On the other hand, a 7-day unlimited pass costs just $30, plus the $1 fee if you don’t already have a MetroCard.
Let’s assume you’re visiting New York for just four days – four round-trips to the office would cost $20, add to that a trip from your hotel to see a Broadway show, a train to a restaurant to grab some dinner and the obligatory venture to Times Square, and you’re already looking at $35 in subway fares.
In contrast, the 7-day pass is just $30, lets you go anywhere on the subway network without worrying about having enough credit and gives you just one receipt to expense that covers all of your travel.
Unlimited MetroCards can be bought from the vending machines at most subway stations using cash or your Aussie Visa, MasterCard, American Express or Diners Club card.
If the terminal prompts you for a five-digit ‘ZIP code’ to complete the transaction, it’s not asking for your PIN – we’ve found that appending a ‘0’ to our home postcode works a treat, such as ‘02000’ for Sydney’s CBD.
Once the MetroCard is yours, hang onto it for your next trip to New York, where you can simply reload it at the vending machine with another 7-day pass on your return.
4. Know what the colours, letters and numbers mean
The colours, numbers and letters used to describe subway lines tell you two things – the colour shows which main avenue the train follows in Midtown Manhattan, while the letter or number refers to the final destination as shown in the subway app you’ve now downloaded.
Red trains run along 7th Avenue, green trains follow Park and Lexington Avenues, yellow trains zip along Broadway and so on.
There’s not an easy way of remembering which is which, other than to memorise the colour nearest your hotel for ease of returning later in crowded and expansive stations such as Times Square.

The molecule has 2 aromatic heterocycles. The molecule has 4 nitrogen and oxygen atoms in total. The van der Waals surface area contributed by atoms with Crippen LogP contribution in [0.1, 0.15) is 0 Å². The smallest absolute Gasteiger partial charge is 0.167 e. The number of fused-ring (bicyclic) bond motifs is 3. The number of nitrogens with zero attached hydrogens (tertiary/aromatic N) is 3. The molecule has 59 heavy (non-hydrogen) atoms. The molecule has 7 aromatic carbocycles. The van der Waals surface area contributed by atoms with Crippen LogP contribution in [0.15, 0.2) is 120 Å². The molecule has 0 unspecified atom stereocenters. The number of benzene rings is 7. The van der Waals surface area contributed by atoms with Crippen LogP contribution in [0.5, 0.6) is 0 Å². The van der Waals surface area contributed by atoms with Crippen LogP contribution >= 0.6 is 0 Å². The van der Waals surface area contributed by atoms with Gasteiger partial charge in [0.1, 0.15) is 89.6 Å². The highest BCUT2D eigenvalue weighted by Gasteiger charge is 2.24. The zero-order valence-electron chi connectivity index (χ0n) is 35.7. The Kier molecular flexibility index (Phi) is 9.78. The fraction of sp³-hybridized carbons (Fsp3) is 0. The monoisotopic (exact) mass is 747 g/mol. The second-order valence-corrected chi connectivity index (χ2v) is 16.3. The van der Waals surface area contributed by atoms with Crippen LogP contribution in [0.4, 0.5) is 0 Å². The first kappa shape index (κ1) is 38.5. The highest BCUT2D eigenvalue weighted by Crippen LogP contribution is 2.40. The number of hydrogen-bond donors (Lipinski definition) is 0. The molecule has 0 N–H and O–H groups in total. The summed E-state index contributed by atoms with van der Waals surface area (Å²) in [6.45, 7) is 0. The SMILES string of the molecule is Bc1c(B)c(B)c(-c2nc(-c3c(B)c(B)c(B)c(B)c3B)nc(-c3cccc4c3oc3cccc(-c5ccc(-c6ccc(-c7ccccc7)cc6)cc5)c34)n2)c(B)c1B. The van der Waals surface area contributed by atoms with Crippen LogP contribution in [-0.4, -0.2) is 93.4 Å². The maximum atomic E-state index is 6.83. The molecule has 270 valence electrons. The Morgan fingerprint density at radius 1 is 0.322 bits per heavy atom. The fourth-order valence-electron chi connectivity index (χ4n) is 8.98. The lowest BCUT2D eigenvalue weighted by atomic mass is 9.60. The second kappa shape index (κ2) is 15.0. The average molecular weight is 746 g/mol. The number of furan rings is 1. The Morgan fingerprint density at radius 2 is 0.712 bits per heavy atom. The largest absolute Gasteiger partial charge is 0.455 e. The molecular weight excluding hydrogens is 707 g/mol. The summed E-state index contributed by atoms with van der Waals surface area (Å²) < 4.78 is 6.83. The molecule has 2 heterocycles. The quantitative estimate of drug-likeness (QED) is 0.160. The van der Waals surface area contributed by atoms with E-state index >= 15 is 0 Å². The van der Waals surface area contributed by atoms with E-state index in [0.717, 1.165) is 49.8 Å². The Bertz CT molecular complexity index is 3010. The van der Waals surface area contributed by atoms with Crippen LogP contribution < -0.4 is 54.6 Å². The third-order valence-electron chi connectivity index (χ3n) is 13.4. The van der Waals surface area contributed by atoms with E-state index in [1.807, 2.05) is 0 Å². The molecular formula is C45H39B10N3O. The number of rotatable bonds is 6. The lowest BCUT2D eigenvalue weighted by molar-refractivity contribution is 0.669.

In conversation, New Yorkers usually skip the colours when referring to a subway line – so to sound like a local, a red ‘1’ train would just be ‘the 1’ or a ‘Bronx 1’, while a yellow ‘R’ train is simply ‘the R’, a ‘Brooklyn R’ or a ‘Queens R’.
5. Distinguish between ‘local’ and ‘express'
'Local' trains stop at every single station along the way, while 'express' trains only stop at key points to get people from A to B faster.
The catch is that many routes have both train types running under the same number or letter, so you’ll need to know what you’re doing before jumping on board.
It’s easy on the 7 – express services are indicated by a diamond shape around the number on the front and sides of the train (as opposed to an ordinary circle), while the subway app is your saving grace on the other lines that don’t follow this convention.
On the map, the lines are clearly marked with a colour and their number or letter, but if you look closely underneath the name of each subway station, you’ll see a list of trains that stop there:
For example, the (green) 4, 5 and 6 trains stop at Brooklyn Bridge/City Hall Station, but only the 4 and 5 continue onwards to Wall Street.